High blood pressure, medically known as hypertension, is a blood pressure reading higher than 130/80 millimetres of mercury (mm Hg). Having high blood pressure puts you at a heightened risk of developing potentially life-threatening conditions like a heart attack or stroke. High blood pressure is sometimes called the silent killer because it often doesn’t cause any noticeable symptoms but blood secreting from a certain body part could indicate your risk.
In a study published in the National Library of Health, epistaxis and hypertension were further investigated.
This study was conducted involving a total of 80 patients who were divided into two groups: Group A consisted of 40 patients who presented with epistaxis, and Group B consisted of 40 patients who served as a control group.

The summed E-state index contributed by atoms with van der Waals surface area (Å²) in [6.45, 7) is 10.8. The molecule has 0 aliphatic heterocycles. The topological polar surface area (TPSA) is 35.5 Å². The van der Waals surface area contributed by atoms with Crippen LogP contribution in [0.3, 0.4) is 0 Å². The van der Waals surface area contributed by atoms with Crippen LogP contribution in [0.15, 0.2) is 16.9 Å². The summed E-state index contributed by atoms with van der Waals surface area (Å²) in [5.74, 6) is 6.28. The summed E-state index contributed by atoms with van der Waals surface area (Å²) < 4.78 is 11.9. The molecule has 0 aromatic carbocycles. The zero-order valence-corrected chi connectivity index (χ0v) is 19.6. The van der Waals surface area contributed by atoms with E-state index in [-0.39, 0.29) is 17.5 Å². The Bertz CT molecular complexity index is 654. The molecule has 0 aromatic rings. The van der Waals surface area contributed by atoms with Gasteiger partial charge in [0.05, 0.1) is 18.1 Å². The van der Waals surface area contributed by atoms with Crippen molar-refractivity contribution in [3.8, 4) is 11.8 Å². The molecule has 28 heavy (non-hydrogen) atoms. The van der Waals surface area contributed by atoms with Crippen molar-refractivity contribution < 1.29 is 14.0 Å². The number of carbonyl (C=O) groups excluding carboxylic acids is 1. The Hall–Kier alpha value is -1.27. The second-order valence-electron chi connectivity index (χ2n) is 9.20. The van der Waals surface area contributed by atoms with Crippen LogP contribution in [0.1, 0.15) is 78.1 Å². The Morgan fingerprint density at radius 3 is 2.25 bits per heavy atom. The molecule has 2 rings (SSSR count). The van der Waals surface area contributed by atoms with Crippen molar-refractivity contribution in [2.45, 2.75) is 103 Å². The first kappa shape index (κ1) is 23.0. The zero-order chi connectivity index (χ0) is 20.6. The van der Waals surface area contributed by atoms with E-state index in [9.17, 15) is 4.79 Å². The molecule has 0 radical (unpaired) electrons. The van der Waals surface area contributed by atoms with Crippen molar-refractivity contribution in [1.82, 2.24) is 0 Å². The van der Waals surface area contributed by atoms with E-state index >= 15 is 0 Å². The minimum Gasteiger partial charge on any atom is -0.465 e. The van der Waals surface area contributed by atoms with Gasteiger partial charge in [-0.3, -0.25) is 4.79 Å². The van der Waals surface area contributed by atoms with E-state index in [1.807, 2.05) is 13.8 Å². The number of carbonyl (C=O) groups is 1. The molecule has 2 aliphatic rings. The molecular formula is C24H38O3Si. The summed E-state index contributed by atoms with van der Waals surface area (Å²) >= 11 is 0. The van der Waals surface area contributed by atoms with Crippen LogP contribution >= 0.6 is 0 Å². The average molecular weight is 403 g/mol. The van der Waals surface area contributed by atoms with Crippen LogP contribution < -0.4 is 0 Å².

Twenty-four-hour ambulatory blood pressure monitoring (ABPM) was performed for all patients and was followed up for a period of three months.
The study noted: “There was a highly significant positive correlation between the number of attacks of epistaxis and BP readings.”
The study concluded no definite association between epistaxis and hypertension.
“Epistaxis was not initiated by high BP but was more difficult to control in hypertensive patients,” it added.
Other symptoms of a hypertensive crisis according to the Mayo Clinic include:
- Severe chest pain
- Severe headache, accompanied by confusion and blurred vision
- Nausea and vomiting
- Severe anxiety
- Shortness of breath